that is, the effect of the component of treatment that affects the event of interest when the component of treatment that affects the competing event X^{o} is set to a constant value x, with x=1 or x=0, for everyone in the study population.
Analogously, the separable indirect effect of treatment on the probability of death from cancer is
that is, the effect of the component of treatment that affects the competing event when the component of treatment that affects the event of interest is set to a constant value for everyone in the study population.
The above definitions involve no hypothetical intervention of eliminating competing events, which was the case when defining the direct effects. However, separable effects assume a hypothetical intervention in which a different value is assigned in each component of the treatment.
Example To estimate the separable effects for the prostate cancer example, we need to make a copy of the treatment variable so that we can manipulate these separately in standsurv.
We can now fit causespecific models including either variable rx_c or rx_o:
The parameters estimates are identical to the previous models and are not shown.
Using a similar syntax as the one used to estimate the CIFs in “Causespecific cumulative incidence functions in the presence of competing events” section and adding more atn() options we can get the total and separable indirect effects:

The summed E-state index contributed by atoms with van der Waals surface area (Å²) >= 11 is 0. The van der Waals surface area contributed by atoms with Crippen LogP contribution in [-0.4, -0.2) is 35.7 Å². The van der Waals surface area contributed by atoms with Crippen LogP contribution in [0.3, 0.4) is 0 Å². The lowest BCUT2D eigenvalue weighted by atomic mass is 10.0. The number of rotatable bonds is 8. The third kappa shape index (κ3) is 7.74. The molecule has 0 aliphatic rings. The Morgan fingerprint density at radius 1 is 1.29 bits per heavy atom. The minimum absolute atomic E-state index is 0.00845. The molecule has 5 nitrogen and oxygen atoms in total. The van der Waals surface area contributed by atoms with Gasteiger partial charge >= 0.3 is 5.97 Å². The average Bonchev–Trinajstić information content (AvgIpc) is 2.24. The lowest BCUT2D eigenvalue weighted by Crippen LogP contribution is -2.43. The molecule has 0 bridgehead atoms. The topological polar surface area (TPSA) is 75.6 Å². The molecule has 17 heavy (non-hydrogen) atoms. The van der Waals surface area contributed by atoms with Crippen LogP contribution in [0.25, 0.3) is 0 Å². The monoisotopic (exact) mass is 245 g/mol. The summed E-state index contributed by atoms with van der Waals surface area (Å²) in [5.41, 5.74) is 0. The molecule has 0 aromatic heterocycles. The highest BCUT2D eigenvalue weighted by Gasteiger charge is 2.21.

The standardised cumulative incidence of death from prostate cancer under DES (equal to 14.5%, with 95% CI: 9.8%–21.5%, at 36 months since randomisation) and under placebo (equal to 21.7%, with 95% CI: 16%–29.5%, at 36 months since randomisation) as well as under the hypothetical intervention where the treatment component into other causes of death is fixed to zero (equal to 15.6%, with 95% CI: 10.6%–23%, at 36 months since randomisation) is shown in Fig. 4 (solid lines). When the treatment component for other causes of death is fixed at zero, the cumulative incidence of prostate cancer death (blue line) is very close to the cumulative incidence of prostate cancer death under DES (black line), suggesting that the total treatment effect on prostate cancer mortality is mostly made up of the direct separable effect on prostate cancer mortality. The standardised total difference in the cumulative incidence of death from prostate cancer under DES and placebo as well as the separable indirect effect are given as a function of time since randomisation in Fig. 5. The indirect separable effect is increasing with time but remains low during the whole followup. At 36 months (3 years) since diagnosis, when the total difference in standardised cumulative incidence of prostate death cancer is equal to 7.2% (95% CI:1.4%–15.8%), the estimate of the indirect effect is 1.1% (=15.6%–14.5%) with 95% CI:0.4%–2.5%. This corresponds to the reduction in prostate cancer mortality under DES compared to placebo that is due to the DES effect on mortality from other causes. Thus, under the structural assumptions, the total effect of treatment on prostate cancer mortality is not highly driven by a harmful effect on death from other causes.